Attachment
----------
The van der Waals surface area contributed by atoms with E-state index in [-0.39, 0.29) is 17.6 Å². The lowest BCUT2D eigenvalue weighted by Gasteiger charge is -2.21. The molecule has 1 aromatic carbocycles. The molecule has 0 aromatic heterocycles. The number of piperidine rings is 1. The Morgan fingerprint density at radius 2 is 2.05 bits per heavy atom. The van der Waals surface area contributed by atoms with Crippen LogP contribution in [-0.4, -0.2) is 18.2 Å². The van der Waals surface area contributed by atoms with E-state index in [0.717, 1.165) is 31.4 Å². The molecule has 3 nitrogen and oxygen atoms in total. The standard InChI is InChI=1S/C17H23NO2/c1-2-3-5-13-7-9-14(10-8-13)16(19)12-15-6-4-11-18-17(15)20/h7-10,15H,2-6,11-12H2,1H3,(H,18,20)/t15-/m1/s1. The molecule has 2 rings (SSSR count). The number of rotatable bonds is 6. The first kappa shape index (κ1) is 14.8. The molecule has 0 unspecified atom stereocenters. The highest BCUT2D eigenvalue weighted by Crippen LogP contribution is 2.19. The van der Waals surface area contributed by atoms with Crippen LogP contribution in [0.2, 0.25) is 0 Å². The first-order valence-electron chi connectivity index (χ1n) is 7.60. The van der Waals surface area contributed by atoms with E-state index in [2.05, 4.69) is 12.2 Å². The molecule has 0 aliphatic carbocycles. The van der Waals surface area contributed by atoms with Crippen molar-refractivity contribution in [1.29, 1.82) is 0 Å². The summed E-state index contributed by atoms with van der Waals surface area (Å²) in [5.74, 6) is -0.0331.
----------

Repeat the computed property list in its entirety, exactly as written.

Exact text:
The van der Waals surface area contributed by atoms with E-state index in [-0.39, 0.29) is 17.6 Å². The lowest BCUT2D eigenvalue weighted by Gasteiger charge is -2.21. The molecule has 1 aromatic carbocycles. The molecule has 0 aromatic heterocycles. The number of piperidine rings is 1. The Morgan fingerprint density at radius 2 is 2.05 bits per heavy atom. The van der Waals surface area contributed by atoms with Crippen LogP contribution in [-0.4, -0.2) is 18.2 Å². The van der Waals surface area contributed by atoms with E-state index in [0.717, 1.165) is 31.4 Å². The molecule has 3 nitrogen and oxygen atoms in total. The standard InChI is InChI=1S/C17H23NO2/c1-2-3-5-13-7-9-14(10-8-13)16(19)12-15-6-4-11-18-17(15)20/h7-10,15H,2-6,11-12H2,1H3,(H,18,20)/t15-/m1/s1. The molecule has 2 rings (SSSR count). The number of rotatable bonds is 6. The first kappa shape index (κ1) is 14.8. The molecule has 0 unspecified atom stereocenters. The highest BCUT2D eigenvalue weighted by Crippen LogP contribution is 2.19. The van der Waals surface area contributed by atoms with Crippen LogP contribution in [0.2, 0.25) is 0 Å². The first-order valence-electron chi connectivity index (χ1n) is 7.60. The van der Waals surface area contributed by atoms with E-state index in [2.05, 4.69) is 12.2 Å². The molecule has 0 aliphatic carbocycles. The van der Waals surface area contributed by atoms with Crippen molar-refractivity contribution in [1.29, 1.82) is 0 Å². The summed E-state index contributed by atoms with van der Waals surface area (Å²) in [5.74, 6) is -0.0331.